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If you take a $G$ as any group acting on the dual of its lie algebra $g^{*}$ by the coadjoint action it is known that the coadjoint orbit $O_{\alpha}$ is a symplectic manifold with the KKS symplectic form.

Now it is possible to take some copies of these coadjoint orbits and reduce it further then again by KKS the reduced space is a symplectic manifold

The problem is a convenient expression of $\omega_{red}$ in $(O_{\alpha}\times O_{\beta}\times O_{\gamma}//G, \omega_{red})$ does it depend on some choice of a connection form on the principal bundle $\mu^{-1}(0)\rightarrow \mu^{-1}(0)/G$, $\mu$ being the moment map ?

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It's very hard for me to tell what your question is. Do you think you could make be a bit more specific about what you want to know? –  Ben Webster Jan 4 '12 at 3:35
Take the $T^{*}G$ of any lie group $G$ with its canonical symplectic form then after lift the left action of $G$ on $G$ to an action of $G$ on $T^{*}G$ , now after performing reduction on $T^{*}G$ by Marsden we know that $(T^{*}G)_\mu= O_{\mu}$ with the reduced symplectic form $\omega_KKS$ on $O_{\mu}$. So if now i start with some copies of coadjoint orbits the product space has a symplectic form (the sum of the pullback of $\omega_{KKS}$ by the projections ), so now we can reduce $\O_{\alpha}\times \O_{\beta}\times \O_{\gammma}//G$, is there any general algorithm to find $\omega_{red}$ now? –  Gourishankar Jan 5 '12 at 1:42

2 Answers 2

Firstly, the diagonal action of $G$ on $\mathcal{O}_1\times\mathcal{O}_2\times\mathcal{O}_3$ (I'm altering your notation for later convenience) is not necessarily free: if there are any points $(\alpha_1,\alpha_2,\alpha_3)\in\mathcal{O}_1\times\mathcal{O}_2\times\mathcal{O}_3$ with $\mathfrak{g} _{\alpha_1}\cap\mathfrak{g} _{\alpha_2}\cap\mathfrak{g} _{\alpha_3}\ne\lbrace0\rbrace$, then $G$ will have nontrivial isotropy group there. So it's not clear to me that $(\mathcal{O}_1\times\mathcal{O}_2\times\mathcal{O}_3) / G$ is even a differentiable manifold. Supposing the freeness condition is met (e.g. the $\alpha_i$ are nonzero on different simple blocks of a semisimple Lie algebra), the value of the reduced form is obtained from the lifted expression $$ \sum_{i=1}^3\ \omega_{KKS}(\alpha_i)(-\rm{ad} _{\xi_i}^*\alpha_i, -\rm{ad} _{\zeta_i}^*\alpha_i) = \sum_{i=1}^3\alpha_i([\xi_i,\zeta_i]) $$ where $\sum_{i=1}^3\alpha_i=0$ and $\sum_{i=1}^3(-\rm{ad} _{\xi_i}^*\alpha_i)=\sum_{i=1}^3(-\rm{ad} _{\zeta_i}^*\alpha_i)=0$ (expressing the restriction to $\mu^{-1}(0)$). However, by the general theory of reduction, the $\mathcal{O}_1\times\mathcal{O}_2\times\mathcal{O}_3$ symplectic form, when restricted to $\mu^{-1}(0)$, is degenerate along directions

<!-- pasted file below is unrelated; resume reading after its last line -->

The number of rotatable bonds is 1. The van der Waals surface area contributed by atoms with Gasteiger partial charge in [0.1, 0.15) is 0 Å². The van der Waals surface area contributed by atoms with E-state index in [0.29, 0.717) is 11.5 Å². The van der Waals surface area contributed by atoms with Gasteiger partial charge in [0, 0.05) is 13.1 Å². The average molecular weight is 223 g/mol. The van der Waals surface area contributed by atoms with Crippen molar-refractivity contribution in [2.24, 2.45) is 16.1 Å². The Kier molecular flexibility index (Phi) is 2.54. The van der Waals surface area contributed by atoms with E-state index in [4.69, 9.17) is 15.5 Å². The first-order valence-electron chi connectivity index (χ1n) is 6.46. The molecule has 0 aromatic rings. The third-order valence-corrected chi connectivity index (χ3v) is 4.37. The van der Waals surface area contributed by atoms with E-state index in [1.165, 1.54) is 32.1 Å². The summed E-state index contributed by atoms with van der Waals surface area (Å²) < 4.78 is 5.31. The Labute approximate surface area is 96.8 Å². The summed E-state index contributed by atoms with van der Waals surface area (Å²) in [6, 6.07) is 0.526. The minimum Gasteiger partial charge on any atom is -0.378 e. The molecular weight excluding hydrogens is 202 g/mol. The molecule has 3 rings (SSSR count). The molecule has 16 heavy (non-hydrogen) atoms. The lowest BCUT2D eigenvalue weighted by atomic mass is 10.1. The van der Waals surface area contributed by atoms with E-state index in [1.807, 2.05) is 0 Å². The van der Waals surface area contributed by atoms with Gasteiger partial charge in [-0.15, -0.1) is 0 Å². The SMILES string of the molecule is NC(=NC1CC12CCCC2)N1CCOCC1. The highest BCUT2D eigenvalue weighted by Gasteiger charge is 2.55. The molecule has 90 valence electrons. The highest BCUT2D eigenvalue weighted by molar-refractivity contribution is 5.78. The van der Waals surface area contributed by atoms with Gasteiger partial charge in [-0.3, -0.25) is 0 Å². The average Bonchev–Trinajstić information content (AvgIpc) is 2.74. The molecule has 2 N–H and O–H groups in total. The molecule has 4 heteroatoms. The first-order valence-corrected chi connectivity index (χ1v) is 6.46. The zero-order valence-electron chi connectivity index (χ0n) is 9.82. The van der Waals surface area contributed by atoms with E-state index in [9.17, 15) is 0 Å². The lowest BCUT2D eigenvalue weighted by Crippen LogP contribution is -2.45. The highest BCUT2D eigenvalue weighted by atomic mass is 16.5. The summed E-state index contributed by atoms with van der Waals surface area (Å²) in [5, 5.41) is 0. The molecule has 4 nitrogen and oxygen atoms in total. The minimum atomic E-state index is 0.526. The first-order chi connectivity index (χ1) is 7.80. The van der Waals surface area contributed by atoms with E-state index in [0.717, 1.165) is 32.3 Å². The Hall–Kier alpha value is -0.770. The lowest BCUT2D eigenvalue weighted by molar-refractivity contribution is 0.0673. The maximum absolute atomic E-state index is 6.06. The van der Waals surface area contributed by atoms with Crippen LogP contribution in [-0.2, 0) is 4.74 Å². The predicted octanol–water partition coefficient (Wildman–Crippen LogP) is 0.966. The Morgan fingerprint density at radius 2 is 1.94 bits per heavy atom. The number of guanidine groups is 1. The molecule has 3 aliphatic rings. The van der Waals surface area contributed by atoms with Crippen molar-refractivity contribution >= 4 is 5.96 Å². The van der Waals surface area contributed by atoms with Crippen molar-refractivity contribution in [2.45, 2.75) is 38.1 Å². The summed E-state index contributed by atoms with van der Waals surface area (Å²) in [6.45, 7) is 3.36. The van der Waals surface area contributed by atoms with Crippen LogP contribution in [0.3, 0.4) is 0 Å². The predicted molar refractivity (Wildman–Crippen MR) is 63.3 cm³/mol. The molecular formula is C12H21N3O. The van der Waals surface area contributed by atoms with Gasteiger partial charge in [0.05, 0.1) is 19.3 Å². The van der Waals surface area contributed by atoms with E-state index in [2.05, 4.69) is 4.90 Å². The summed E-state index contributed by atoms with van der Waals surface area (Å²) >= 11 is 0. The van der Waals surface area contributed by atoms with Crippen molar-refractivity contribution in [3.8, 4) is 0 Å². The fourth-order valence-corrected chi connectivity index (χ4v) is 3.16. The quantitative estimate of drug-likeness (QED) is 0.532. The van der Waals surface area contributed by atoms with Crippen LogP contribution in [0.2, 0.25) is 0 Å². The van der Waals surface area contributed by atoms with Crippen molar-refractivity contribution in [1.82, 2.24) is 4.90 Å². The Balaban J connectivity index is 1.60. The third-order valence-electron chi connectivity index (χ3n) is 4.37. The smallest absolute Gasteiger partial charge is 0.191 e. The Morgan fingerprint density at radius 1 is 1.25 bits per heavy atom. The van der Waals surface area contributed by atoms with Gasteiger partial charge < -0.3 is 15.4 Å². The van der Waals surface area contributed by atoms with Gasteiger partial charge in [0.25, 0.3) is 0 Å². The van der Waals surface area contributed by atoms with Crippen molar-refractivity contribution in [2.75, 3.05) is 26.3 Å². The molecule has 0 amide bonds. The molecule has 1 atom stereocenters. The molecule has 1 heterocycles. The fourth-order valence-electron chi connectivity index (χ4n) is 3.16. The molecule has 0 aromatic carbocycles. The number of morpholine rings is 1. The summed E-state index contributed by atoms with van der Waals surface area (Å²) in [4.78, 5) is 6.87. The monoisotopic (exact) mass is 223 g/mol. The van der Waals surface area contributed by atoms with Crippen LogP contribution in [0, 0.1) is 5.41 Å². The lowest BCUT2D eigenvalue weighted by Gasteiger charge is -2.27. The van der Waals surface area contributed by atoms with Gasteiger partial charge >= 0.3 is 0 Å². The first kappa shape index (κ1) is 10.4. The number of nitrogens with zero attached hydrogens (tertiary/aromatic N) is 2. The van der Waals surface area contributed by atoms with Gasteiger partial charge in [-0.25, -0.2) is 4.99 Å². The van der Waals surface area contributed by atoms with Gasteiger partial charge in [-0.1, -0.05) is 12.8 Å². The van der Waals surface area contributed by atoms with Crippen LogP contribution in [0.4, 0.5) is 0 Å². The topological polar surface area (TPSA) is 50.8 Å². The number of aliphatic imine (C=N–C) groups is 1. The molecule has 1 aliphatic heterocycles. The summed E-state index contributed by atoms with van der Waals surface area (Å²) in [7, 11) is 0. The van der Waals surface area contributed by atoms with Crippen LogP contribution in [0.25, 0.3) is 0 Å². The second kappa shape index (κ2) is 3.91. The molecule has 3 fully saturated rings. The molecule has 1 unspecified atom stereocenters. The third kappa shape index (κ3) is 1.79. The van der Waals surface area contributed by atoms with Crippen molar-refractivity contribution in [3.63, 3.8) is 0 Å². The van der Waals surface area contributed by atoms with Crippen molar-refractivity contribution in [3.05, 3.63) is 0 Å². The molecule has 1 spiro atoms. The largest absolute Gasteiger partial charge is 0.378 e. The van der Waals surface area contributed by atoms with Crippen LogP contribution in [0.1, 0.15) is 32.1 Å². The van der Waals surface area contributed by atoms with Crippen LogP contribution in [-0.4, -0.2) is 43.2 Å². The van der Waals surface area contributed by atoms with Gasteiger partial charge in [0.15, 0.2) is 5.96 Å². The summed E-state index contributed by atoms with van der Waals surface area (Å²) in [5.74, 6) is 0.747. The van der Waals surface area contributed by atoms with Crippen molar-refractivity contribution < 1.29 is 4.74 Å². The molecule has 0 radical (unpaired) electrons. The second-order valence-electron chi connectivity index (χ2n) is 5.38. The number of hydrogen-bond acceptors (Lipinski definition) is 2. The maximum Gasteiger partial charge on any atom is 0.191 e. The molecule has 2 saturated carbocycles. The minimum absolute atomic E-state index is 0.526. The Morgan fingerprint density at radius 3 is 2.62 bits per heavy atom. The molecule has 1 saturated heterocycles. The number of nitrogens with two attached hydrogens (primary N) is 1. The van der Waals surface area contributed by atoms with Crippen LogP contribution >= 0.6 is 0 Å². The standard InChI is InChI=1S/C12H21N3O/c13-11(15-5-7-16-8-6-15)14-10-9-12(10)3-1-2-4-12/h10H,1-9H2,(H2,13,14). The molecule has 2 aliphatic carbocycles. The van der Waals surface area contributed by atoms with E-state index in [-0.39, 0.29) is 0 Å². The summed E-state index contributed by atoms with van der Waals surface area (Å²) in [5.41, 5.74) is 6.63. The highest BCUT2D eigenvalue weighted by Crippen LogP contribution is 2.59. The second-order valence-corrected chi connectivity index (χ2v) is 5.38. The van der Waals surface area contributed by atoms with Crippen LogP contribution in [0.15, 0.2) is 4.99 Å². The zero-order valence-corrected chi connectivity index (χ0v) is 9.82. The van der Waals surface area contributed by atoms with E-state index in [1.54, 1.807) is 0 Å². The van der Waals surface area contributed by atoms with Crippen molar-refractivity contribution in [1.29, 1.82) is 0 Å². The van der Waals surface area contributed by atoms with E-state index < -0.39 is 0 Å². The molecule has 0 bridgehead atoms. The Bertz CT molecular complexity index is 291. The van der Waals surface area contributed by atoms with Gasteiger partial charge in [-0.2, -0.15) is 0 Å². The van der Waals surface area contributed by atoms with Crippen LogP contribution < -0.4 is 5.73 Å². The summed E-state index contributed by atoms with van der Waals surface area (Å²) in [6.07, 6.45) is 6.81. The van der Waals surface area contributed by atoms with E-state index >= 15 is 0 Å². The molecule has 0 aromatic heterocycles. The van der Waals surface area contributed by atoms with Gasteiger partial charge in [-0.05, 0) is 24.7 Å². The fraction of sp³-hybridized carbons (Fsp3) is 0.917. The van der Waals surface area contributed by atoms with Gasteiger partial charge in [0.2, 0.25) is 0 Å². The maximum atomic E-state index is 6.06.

$$(-\rm{ad} _\eta^*\alpha_1,-\rm{ad} _\eta^*\alpha_2,-\rm{ad} _\eta^*\alpha_3),\qquad\eta\in\mathfrak{g}.$$ So subtract such a vector with $\eta=\xi_2$ from the first slot and $\eta=\zeta_3$ from the second. The expression reduces to $$ \alpha_1([\xi_1-\xi_2,\zeta_1-\zeta_3]). $$

That's the simplest form I can see right now. It would probably help if you provided some context for your question. Why do you want to know this anyway?

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Your question is a bit vague, but it seems like you're asking whether it's possible to perform reduction several times, in sequence, instead of all at once. If that's the case, you may be interested in so-called reduction by stages, cf. http://www.cds.caltech.edu/~marsden/books/Hamiltonian_Reduction_Stage.html

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